Need extreme upload bandwidth for your torrents? An always-on machine that meets your various tracker ratio obligations while leaving your primary PC free for other tasks? Are you a victim of traffic shaping? Are you a content producer who wants to keep distribution bandwidth costs to a minimum? Or are you a hardcore filesharer stuck on on a P2P unfriendly network, maybe at college?
If you answered "yes" to any of the above, a seedbox may be the solution for you.
The information presented in this article was gleaned mostly from postings regarding the subject both here at Slyck and at the forums of private BitTorrent sites. The author has no personal experience with seedbox use - the aim of the piece is only to shed light on the matter, not to serve as an official authoritative guide.
Paradoxically, there isn't really any specific type of machine called a seedbox, any more than "email PCs" exist, because just about any machine can do either task. To be a seedbox, a machine must simply:
1 - Seed a torrent from its location
2 - Be on a fast (100mbps+) connection
3 - Administrated primarily via remote access
From these criteria, technically nearly any machine can be a seedbox, from a cheap laptop to a powerful HTPC. In practice, however, because seedbox users get the service from a remote provider, they will never actually physically see their machines, which are likely to be server-class hardware.
While it is possible to get a shared server, dedicated servers are recommended. Seedboxes usually run either Linux or Windows, with the latter being the more expensive option. Linux seedboxes are typically accessed via SSH, but some hosting companies will install VNC for users for a fee. Windows seedboxes are typically accessed via the Remote Desktop feature built into the OS.
Unfortunately, some private BitTorrent sites use a combination of IP address and account matching, passkeys and the like to ensure that both the BT peer and the browser are at the same location (or are the same person). This is to prevent cheating and infiltration. These checks may be circumvented on Linux seedboxes that run rTorrent though, by doing the following:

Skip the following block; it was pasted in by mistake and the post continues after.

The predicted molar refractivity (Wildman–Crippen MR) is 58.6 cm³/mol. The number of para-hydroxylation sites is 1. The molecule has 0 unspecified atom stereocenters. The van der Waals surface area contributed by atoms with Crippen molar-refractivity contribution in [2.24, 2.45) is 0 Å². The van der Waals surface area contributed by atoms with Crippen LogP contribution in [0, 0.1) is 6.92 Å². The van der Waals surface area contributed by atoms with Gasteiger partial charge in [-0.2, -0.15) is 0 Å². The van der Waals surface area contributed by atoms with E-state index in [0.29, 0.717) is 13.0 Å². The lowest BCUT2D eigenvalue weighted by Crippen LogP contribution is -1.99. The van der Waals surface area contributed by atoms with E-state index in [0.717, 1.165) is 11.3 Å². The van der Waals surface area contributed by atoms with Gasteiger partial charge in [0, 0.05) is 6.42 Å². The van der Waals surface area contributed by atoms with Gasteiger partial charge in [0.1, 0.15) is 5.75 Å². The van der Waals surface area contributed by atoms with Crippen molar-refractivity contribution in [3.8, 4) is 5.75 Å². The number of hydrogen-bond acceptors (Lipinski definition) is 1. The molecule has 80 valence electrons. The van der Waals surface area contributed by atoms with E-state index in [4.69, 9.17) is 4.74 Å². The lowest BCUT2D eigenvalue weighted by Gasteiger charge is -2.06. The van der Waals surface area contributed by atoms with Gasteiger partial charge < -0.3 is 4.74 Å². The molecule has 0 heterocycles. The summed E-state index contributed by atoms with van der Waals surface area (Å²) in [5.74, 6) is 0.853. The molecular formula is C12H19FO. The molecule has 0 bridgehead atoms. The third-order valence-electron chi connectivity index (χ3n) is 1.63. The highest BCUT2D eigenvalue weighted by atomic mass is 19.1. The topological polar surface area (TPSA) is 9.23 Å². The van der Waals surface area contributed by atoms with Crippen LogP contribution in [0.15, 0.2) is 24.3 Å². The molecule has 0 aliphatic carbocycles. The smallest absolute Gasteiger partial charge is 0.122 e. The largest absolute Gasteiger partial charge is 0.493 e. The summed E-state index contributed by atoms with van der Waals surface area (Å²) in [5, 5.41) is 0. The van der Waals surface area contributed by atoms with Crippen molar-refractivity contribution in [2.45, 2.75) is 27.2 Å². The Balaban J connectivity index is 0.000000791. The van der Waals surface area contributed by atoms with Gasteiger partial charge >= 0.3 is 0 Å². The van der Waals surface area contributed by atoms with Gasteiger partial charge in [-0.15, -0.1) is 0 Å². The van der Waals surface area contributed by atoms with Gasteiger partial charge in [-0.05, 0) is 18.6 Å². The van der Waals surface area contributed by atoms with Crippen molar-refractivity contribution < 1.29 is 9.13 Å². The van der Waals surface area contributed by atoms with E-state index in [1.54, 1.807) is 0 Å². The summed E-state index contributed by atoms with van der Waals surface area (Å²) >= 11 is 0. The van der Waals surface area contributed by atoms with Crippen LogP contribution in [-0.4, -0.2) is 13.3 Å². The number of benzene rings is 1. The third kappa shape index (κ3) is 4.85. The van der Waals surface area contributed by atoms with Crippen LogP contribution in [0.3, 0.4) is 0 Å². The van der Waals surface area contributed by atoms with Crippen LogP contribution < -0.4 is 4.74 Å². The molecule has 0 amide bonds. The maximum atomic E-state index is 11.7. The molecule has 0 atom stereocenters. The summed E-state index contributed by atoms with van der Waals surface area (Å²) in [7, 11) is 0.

In the rtorrent.rc file, set the option:
"bind = a.b.c.d"
This will bind outgoing and incoming connections to that IP address. Then set the option:
"ip = a.b.c.d"
This will set the IP address that is reported to the tracker.
Once access is set up, the seedbox behaves like any other remotely administered PC. With its massive bandwidth, a seedbox can seed (relatively, compared to a home PC) many torrents to many sites simultaneously, thus assisting greatly in ratio maintenance and file distribution.
The steps for uploading a torrent using a seedbox are:*
1 - Create torrent on PC
2 - Upload files to seedbox
3 - Upload torrent to site
4 - Download torrent to seedbox
5 - Start seeding
Commonly suggested seedbox hosts are:
(their main selling point is that they're offshore)
∙ Vectoral Servers
∙ JMH Services
∙ Layered Technologies
While most forum experts seem generally to recommend against using seedboxes for public torrents (when asked about it, at least), we can't think of any reason a seedbox would be a bigger target than a PC on a regular connection, unless enforcement authorities knew beforehand about the seedbox, or BitTorrent is against the seedbox provider's policies. In fact, it is arguable that since the odds of detection increase with the time a peer remains connected to a swarm, it may actually be more secure to seed public torrents using boxes. This would allow the original uploader to dump the file to peers and disappear very quickly. Perhaps this is already being done, but Slyck has no concrete evidence thereof at this time.
As mentioned at the outset, seedboxes are likely to become even more relevant as Comcast, the largest US broadband provider, allegedly obstructs BitTorrent seeding for some users on its network and even more so if other providers follow suit.
But why stop at BitTorrent? It would seem that a seedbox is good for just about anything that generally demands upload bandwidth, e.g. IRC sharing and newsgroup binary posting.
In any case, the seedbox appears to be an easy solution for hardcore uploaders.
Strictly speaking, there are other ways to go about this, including FXP, Usenet, etc.